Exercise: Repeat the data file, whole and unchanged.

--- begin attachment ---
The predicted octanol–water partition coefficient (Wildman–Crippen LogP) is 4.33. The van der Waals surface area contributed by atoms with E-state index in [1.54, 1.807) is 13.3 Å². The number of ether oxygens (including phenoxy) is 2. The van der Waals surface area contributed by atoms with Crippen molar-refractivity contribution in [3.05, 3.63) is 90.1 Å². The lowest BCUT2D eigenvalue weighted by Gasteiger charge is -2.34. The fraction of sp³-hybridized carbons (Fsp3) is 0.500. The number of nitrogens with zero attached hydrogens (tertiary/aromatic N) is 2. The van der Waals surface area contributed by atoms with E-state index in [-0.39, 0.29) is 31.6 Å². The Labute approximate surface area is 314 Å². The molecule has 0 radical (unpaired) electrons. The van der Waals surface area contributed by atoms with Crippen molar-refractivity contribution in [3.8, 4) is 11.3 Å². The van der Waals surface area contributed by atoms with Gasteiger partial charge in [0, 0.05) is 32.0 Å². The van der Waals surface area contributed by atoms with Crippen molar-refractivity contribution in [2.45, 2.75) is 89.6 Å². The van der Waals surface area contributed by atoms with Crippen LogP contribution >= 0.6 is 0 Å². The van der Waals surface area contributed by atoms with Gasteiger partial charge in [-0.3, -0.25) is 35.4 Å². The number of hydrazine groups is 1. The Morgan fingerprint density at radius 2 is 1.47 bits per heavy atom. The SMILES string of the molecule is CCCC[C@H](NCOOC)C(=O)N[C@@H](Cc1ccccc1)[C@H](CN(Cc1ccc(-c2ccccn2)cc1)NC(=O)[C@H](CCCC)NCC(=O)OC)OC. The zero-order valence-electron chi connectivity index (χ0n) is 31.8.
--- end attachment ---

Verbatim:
The predicted octanol–water partition coefficient (Wildman–Crippen LogP) is 4.33. The van der Waals surface area contributed by atoms with E-state index in [1.54, 1.807) is 13.3 Å². The number of ether oxygens (including phenoxy) is 2. The van der Waals surface area contributed by atoms with Crippen molar-refractivity contribution in [3.05, 3.63) is 90.1 Å². The lowest BCUT2D eigenvalue weighted by Gasteiger charge is -2.34. The fraction of sp³-hybridized carbons (Fsp3) is 0.500. The number of nitrogens with zero attached hydrogens (tertiary/aromatic N) is 2. The van der Waals surface area contributed by atoms with E-state index in [-0.39, 0.29) is 31.6 Å². The Labute approximate surface area is 314 Å². The molecule has 0 radical (unpaired) electrons. The van der Waals surface area contributed by atoms with Crippen molar-refractivity contribution in [3.8, 4) is 11.3 Å². The van der Waals surface area contributed by atoms with Gasteiger partial charge in [0, 0.05) is 32.0 Å². The van der Waals surface area contributed by atoms with Crippen molar-refractivity contribution in [2.45, 2.75) is 89.6 Å². The van der Waals surface area contributed by atoms with Crippen LogP contribution >= 0.6 is 0 Å². The van der Waals surface area contributed by atoms with Gasteiger partial charge in [-0.3, -0.25) is 35.4 Å². The number of hydrazine groups is 1. The Morgan fingerprint density at radius 2 is 1.47 bits per heavy atom. The SMILES string of the molecule is CCCC[C@H](NCOOC)C(=O)N[C@@H](Cc1ccccc1)[C@H](CN(Cc1ccc(-c2ccccn2)cc1)NC(=O)[C@H](CCCC)NCC(=O)OC)OC. The zero-order valence-electron chi connectivity index (χ0n) is 31.8.